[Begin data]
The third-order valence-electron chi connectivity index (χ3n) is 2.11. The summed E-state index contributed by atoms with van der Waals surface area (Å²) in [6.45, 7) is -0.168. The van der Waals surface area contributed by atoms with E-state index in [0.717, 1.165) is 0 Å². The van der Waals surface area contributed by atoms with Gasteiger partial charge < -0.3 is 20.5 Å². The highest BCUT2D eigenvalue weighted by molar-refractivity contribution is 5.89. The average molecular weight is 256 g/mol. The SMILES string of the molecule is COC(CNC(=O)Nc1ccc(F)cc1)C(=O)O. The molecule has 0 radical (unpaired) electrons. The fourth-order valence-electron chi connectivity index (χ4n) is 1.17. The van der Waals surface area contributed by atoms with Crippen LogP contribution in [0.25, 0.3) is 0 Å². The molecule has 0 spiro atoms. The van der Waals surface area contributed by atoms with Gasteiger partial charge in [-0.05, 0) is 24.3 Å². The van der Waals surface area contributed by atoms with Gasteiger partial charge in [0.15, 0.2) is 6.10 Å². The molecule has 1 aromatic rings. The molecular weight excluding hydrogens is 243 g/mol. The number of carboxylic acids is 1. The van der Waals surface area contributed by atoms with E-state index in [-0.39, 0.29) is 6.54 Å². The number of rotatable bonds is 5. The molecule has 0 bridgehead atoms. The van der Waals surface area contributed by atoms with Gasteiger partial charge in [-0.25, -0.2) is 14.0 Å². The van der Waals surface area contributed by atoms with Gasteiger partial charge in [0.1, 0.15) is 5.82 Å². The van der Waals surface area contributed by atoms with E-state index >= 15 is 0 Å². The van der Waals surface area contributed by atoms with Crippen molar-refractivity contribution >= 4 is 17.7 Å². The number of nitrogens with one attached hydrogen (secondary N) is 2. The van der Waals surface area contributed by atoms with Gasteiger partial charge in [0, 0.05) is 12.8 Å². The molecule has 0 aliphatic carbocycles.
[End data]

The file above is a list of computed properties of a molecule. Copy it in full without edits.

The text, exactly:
The third-order valence-electron chi connectivity index (χ3n) is 2.11. The summed E-state index contributed by atoms with van der Waals surface area (Å²) in [6.45, 7) is -0.168. The van der Waals surface area contributed by atoms with E-state index in [0.717, 1.165) is 0 Å². The van der Waals surface area contributed by atoms with Gasteiger partial charge < -0.3 is 20.5 Å². The highest BCUT2D eigenvalue weighted by molar-refractivity contribution is 5.89. The average molecular weight is 256 g/mol. The SMILES string of the molecule is COC(CNC(=O)Nc1ccc(F)cc1)C(=O)O. The molecule has 0 radical (unpaired) electrons. The fourth-order valence-electron chi connectivity index (χ4n) is 1.17. The van der Waals surface area contributed by atoms with Crippen LogP contribution in [0.25, 0.3) is 0 Å². The molecule has 0 spiro atoms. The van der Waals surface area contributed by atoms with Gasteiger partial charge in [-0.05, 0) is 24.3 Å². The van der Waals surface area contributed by atoms with Gasteiger partial charge in [0.15, 0.2) is 6.10 Å². The molecule has 1 aromatic rings. The molecular weight excluding hydrogens is 243 g/mol. The number of carboxylic acids is 1. The van der Waals surface area contributed by atoms with E-state index in [-0.39, 0.29) is 6.54 Å². The number of rotatable bonds is 5. The molecule has 0 bridgehead atoms. The van der Waals surface area contributed by atoms with Gasteiger partial charge in [-0.25, -0.2) is 14.0 Å². The van der Waals surface area contributed by atoms with Gasteiger partial charge in [0.1, 0.15) is 5.82 Å². The van der Waals surface area contributed by atoms with E-state index >= 15 is 0 Å². The van der Waals surface area contributed by atoms with Crippen molar-refractivity contribution >= 4 is 17.7 Å². The number of nitrogens with one attached hydrogen (secondary N) is 2. The van der Waals surface area contributed by atoms with Gasteiger partial charge in [0, 0.05) is 12.8 Å². The molecule has 0 aliphatic carbocycles.